The application targets cognitive mechanisms underlying persistence of behavioral problems classified as ADHD in adolescence and early adulthood. It builds on [a] prior work on children and young adults with ADHD, and [b] well established vision and language research programs at MSU, to advance integrated research using state of the art cognitive paradigms to access executive dysfunction in persistent ADHD. ADHD represents a major public health problem, and the poor long term outcomes of a substantial group of these children into adolescence and adulthood are a growing focus of concern, including auto accidents, substance abuse, criminality, and occupational problems. Cognitive mechanisms that might mediate this persistence are under-examined in adolescents and adults, and have been poorly captured with traditional neuropsychological studies. Conceptualizing ADHD as reflecting a core inhibitory or regulatory dysfunction, and conceptualizing the inhibitory domain as comprising executive and automatic functions in both cognitive and output processes, the proposed work has three related aspects. First, it aims to better establish subtype deficits in adolescence and adulthood using traditional """"""""molar"""""""" executive function measures. Secondly, it provides for a detailed study of several kinds of inhibition in language processing and production. The application to ADHD of these basic cognitive science paradigms is novel and represents an implementation of the translational research priority recently established at NIH. Adolescents (age 14-17) and young adults (age 18-30) with ADHS and matched controls will be recruited via a population based multi-stage screening procedure and will then complete laboratory cognitive tasks. The procedures cover methods previously utilized with ADHD children (such as the anti-saccade paradigm) as well as several cognitive tasks either under-utilized or never utilized with any ADHD populations. Successful completion of the objectives can help isolate cognitive dysfunctions that may mediate persistence of ADHD symptoms, thus providing critical information concerning validity of the adult syndrome, and providing clues to etiology and to eventual prevention for persistent ADHD.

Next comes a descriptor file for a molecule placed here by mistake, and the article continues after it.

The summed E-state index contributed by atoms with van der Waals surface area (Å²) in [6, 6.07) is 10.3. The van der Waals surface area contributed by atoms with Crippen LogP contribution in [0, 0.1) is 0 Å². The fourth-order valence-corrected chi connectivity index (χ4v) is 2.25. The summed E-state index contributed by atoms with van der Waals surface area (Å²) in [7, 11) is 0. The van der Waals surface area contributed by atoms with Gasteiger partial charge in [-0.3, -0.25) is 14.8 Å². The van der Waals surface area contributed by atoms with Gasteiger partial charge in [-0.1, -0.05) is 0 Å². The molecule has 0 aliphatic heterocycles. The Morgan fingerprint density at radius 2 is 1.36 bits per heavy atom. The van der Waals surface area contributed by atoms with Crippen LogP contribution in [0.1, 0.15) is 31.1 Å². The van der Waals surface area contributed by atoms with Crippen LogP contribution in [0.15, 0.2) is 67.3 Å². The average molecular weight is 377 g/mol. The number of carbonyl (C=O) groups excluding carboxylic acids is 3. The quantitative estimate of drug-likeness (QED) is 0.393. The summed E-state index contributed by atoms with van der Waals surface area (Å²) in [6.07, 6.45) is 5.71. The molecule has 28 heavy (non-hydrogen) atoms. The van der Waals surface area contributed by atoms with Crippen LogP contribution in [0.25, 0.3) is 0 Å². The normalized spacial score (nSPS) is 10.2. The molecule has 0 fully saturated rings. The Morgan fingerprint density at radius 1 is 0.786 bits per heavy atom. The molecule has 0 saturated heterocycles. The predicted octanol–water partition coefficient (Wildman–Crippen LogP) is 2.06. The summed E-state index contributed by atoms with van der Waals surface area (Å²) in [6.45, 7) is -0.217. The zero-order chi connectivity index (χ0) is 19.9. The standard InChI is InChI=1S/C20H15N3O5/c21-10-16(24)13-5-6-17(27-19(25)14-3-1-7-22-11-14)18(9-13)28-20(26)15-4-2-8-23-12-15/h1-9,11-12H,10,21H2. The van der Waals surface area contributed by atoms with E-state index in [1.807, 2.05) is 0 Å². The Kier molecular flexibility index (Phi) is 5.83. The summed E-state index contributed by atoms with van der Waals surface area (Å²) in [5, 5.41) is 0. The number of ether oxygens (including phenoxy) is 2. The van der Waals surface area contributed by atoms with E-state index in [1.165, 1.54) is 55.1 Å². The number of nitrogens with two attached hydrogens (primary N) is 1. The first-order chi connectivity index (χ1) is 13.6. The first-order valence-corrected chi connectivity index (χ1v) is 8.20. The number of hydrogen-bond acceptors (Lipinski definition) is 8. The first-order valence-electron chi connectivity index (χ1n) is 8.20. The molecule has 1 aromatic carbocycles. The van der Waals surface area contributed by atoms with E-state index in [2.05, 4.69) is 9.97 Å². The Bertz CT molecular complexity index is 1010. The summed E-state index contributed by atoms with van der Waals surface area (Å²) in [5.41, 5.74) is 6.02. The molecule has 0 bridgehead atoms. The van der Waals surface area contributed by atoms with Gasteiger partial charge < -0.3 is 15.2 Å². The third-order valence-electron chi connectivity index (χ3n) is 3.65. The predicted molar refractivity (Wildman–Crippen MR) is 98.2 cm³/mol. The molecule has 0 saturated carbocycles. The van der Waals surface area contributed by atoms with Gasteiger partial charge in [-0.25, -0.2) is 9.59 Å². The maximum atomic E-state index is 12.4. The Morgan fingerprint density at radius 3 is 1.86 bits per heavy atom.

National Institute of Health (NIH)
National Institute of Mental Health (NIMH)
Research Project (R01)
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Study Section
Special Emphasis Panel (ZRG1-BBBP-6 (01))
Program Officer
James, Regina Smith
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Michigan State University
Schools of Arts and Sciences
East Lansing
United States
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